For $1.4 million, one can buy a lot of hypercar. Big power and tenacious grip are both offered by the McLaren Senna, the La Ferrari, and the Porsche 918, but they’re all fundamentally compromised. Big marques need to provide a sumptuous car, as these pricey gems are intended for some road use. Realistically, all of them will be used for cruising down the boulevard as much as they will be threshold braking. This compromise is not shared with Brabham’s BT62.
Built by one of racing’s most renowned dynasties, the Brabham BT62 does not have to shoulder the weight of being a household name. With only the petrolheads to please, their newest car is completely dedicated to track use. Made of copious amounts of carbon fiber coupled with a tubular metallic structure, it’s quite stiff, but also very light at 2,650 pounds (just a few hundred pounds more than a full-on IMSA DPi prototype).
Unlike many of the other track-oriented hypercars on the market today, the BT62 sports a normally-aspirated motor unaided by any electrical current. The throaty bellow of the 5.4-liter V8 suits the outrageous output: 700 horsepower and 492 lb-ft of torque (compared to the 600 horsepower of the IMSA DPi prototypes). Power is sent through a Holinger six-speed sequential, and the Brabam is stonkingly fast down Bathurst’s Conrod Straight.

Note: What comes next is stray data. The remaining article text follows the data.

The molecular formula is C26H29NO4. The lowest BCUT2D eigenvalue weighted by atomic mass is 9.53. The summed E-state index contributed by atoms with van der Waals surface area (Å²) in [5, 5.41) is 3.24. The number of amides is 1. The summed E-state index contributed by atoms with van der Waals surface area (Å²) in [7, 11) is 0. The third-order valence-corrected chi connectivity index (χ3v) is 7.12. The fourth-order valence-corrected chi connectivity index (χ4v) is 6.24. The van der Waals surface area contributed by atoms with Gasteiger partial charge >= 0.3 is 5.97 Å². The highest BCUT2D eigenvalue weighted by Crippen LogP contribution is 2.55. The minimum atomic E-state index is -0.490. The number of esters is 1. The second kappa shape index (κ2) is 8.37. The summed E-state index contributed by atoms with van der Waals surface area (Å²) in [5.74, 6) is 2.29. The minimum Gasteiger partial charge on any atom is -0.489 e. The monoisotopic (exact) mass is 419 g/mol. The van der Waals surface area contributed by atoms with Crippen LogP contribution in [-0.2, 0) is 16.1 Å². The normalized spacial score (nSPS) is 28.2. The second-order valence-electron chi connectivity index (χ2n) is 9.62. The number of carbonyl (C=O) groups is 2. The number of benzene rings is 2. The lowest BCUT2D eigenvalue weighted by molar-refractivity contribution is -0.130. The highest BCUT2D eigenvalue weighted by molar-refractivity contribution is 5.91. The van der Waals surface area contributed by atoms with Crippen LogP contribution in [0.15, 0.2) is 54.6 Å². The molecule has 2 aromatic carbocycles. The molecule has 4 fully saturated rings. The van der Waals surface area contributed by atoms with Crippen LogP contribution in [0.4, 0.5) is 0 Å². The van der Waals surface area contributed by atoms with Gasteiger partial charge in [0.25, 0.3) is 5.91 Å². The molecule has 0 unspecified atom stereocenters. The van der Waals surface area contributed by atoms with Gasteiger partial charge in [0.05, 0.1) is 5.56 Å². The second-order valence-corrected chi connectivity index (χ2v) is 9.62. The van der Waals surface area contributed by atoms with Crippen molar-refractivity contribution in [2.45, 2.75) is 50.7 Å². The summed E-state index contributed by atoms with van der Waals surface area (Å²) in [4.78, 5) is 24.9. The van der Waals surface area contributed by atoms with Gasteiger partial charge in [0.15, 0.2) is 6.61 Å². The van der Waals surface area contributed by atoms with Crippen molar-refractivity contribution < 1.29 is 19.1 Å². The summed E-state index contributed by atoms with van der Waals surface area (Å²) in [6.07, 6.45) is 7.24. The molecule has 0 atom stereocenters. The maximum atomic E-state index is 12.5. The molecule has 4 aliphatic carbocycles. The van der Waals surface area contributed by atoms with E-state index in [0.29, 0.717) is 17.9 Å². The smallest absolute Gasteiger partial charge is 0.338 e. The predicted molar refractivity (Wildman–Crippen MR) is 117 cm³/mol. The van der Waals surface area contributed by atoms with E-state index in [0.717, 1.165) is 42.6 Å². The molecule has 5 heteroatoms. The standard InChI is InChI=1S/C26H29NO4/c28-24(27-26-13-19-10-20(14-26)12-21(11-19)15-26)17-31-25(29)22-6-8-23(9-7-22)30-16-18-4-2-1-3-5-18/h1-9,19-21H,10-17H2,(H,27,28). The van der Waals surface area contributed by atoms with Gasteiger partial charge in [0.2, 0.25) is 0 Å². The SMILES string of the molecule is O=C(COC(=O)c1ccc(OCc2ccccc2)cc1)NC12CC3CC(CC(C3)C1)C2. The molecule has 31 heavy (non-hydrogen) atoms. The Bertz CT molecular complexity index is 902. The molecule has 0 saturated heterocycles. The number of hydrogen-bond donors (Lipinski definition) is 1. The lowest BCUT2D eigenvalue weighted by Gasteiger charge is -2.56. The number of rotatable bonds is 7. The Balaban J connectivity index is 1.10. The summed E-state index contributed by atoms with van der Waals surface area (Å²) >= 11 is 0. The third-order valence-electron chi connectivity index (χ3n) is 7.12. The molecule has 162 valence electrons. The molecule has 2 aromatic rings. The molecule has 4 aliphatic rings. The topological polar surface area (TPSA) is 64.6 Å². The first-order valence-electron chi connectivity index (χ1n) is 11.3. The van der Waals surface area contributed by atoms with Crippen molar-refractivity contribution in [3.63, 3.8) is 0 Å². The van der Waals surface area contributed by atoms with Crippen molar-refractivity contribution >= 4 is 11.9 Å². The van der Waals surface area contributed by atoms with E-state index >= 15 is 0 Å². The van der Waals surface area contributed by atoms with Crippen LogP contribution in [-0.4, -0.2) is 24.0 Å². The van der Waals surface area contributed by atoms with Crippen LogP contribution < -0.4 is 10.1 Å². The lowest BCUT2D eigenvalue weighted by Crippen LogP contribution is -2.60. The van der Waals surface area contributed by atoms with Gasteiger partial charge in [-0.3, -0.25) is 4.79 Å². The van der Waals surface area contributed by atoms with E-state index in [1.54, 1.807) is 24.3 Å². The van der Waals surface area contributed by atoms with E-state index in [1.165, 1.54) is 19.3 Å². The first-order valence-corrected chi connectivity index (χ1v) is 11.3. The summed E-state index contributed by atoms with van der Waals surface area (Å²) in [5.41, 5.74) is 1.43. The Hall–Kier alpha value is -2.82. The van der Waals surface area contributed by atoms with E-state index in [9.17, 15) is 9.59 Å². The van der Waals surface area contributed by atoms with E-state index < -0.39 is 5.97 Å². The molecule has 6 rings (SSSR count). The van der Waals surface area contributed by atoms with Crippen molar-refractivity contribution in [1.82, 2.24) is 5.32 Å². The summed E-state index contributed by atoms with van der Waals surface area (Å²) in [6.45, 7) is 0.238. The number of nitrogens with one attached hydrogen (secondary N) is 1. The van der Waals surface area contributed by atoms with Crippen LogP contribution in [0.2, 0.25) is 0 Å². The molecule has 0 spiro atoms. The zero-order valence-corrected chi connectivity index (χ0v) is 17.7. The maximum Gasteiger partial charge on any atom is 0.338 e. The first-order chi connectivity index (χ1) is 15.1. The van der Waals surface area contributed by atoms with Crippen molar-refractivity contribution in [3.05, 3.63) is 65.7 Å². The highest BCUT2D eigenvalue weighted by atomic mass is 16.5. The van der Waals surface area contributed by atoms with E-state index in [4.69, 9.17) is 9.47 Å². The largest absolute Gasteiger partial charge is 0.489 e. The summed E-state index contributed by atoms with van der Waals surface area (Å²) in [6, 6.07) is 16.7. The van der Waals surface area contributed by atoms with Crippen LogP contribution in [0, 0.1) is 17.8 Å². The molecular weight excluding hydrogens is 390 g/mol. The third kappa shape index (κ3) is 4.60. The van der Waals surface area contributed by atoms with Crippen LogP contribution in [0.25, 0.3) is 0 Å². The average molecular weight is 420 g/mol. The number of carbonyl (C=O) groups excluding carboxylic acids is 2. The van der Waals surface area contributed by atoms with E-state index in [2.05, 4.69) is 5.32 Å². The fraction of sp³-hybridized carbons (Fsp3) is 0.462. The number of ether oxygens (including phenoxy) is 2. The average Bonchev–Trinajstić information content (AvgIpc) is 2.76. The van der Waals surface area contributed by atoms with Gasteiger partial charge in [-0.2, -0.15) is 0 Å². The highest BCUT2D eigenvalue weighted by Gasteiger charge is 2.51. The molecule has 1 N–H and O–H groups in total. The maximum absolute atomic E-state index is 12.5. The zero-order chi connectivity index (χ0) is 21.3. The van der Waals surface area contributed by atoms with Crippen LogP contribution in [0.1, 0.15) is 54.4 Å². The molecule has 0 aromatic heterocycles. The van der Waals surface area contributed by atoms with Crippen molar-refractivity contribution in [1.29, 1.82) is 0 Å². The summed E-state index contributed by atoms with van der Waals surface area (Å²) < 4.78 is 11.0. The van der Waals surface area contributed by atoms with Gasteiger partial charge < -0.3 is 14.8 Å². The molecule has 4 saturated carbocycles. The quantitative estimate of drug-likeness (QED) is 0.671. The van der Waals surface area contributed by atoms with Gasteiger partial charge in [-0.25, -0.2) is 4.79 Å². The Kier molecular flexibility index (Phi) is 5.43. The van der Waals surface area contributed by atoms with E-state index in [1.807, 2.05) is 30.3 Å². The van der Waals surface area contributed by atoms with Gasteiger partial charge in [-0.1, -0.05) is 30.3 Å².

However, to get around the sinuous Mt. Panorama in record time, major grip—both mechanical and aerodynamic—were needed. The pushrod suspension, Ohlins 4-way dampers, and Michelin slicks are complemented by the 2,645 pounds of downforce—it nearly matches its weight with the downforce it produces, so it could nearly drive on the ceiling.
A stellar driver was also necessary. Their hired gun was Luke Youlden, a V8 Supercar ace and stunt driver who is comfortable threading the needle with the walls so close. He drives with surgical precision, never puts a wheel wrong, and only gets a little sideways 1:58. This lap, which almost looks like a clip from a video game for its unflustered style, shattered the track record on the Mt. Panorama circuit—and could’ve easily been a second faster had the gearbox not acted up (0:34). Maybe two.
Yes, it’s unrestricted, meaning it boasts about 200 horsepower more than GT3 cars and its level of grip far exceeds that of the V8 Supercars that normally set the pace on the New South Wales circuit. Nevertheless, for a first time out, that’s a hell of an achievement.